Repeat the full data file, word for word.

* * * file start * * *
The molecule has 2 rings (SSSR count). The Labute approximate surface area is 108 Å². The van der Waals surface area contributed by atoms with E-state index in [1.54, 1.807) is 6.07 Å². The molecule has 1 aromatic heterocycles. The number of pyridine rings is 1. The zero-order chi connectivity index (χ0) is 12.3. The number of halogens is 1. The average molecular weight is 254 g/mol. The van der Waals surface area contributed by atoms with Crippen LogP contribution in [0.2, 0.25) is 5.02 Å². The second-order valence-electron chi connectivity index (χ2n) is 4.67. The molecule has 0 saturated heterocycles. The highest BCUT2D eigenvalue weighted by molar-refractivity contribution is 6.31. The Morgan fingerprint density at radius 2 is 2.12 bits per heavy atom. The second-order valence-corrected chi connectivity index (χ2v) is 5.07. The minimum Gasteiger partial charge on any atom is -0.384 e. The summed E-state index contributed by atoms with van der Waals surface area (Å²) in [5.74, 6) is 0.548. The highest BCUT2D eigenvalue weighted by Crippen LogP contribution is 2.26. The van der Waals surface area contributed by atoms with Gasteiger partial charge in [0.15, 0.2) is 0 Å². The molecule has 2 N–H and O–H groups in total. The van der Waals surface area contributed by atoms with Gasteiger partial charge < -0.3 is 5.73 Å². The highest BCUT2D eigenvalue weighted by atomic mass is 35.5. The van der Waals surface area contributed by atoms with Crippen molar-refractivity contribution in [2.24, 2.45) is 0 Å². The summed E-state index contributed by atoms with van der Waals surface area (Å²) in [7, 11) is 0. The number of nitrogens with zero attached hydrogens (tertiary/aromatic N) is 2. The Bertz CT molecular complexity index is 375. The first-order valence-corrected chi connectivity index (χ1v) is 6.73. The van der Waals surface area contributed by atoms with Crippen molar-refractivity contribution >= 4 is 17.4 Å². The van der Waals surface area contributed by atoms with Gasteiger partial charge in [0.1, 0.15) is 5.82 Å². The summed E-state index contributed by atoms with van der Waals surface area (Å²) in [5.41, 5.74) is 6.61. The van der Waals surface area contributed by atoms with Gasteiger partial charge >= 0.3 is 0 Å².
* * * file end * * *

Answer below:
The molecule has 2 rings (SSSR count). The Labute approximate surface area is 108 Å². The van der Waals surface area contributed by atoms with E-state index in [1.54, 1.807) is 6.07 Å². The molecule has 1 aromatic heterocycles. The number of pyridine rings is 1. The zero-order chi connectivity index (χ0) is 12.3. The number of halogens is 1. The average molecular weight is 254 g/mol. The van der Waals surface area contributed by atoms with Crippen LogP contribution in [0.2, 0.25) is 5.02 Å². The second-order valence-electron chi connectivity index (χ2n) is 4.67. The molecule has 0 saturated heterocycles. The highest BCUT2D eigenvalue weighted by molar-refractivity contribution is 6.31. The Morgan fingerprint density at radius 2 is 2.12 bits per heavy atom. The second-order valence-corrected chi connectivity index (χ2v) is 5.07. The minimum Gasteiger partial charge on any atom is -0.384 e. The summed E-state index contributed by atoms with van der Waals surface area (Å²) in [5.74, 6) is 0.548. The highest BCUT2D eigenvalue weighted by Crippen LogP contribution is 2.26. The van der Waals surface area contributed by atoms with Gasteiger partial charge in [0.15, 0.2) is 0 Å². The molecule has 2 N–H and O–H groups in total. The van der Waals surface area contributed by atoms with Gasteiger partial charge < -0.3 is 5.73 Å². The highest BCUT2D eigenvalue weighted by atomic mass is 35.5. The van der Waals surface area contributed by atoms with Crippen molar-refractivity contribution in [2.24, 2.45) is 0 Å². The summed E-state index contributed by atoms with van der Waals surface area (Å²) in [7, 11) is 0. The number of nitrogens with zero attached hydrogens (tertiary/aromatic N) is 2. The Bertz CT molecular complexity index is 375. The first-order valence-corrected chi connectivity index (χ1v) is 6.73. The van der Waals surface area contributed by atoms with Crippen molar-refractivity contribution >= 4 is 17.4 Å². The van der Waals surface area contributed by atoms with Gasteiger partial charge in [0.1, 0.15) is 5.82 Å². The summed E-state index contributed by atoms with van der Waals surface area (Å²) in [5.41, 5.74) is 6.61. The van der Waals surface area contributed by atoms with Gasteiger partial charge >= 0.3 is 0 Å².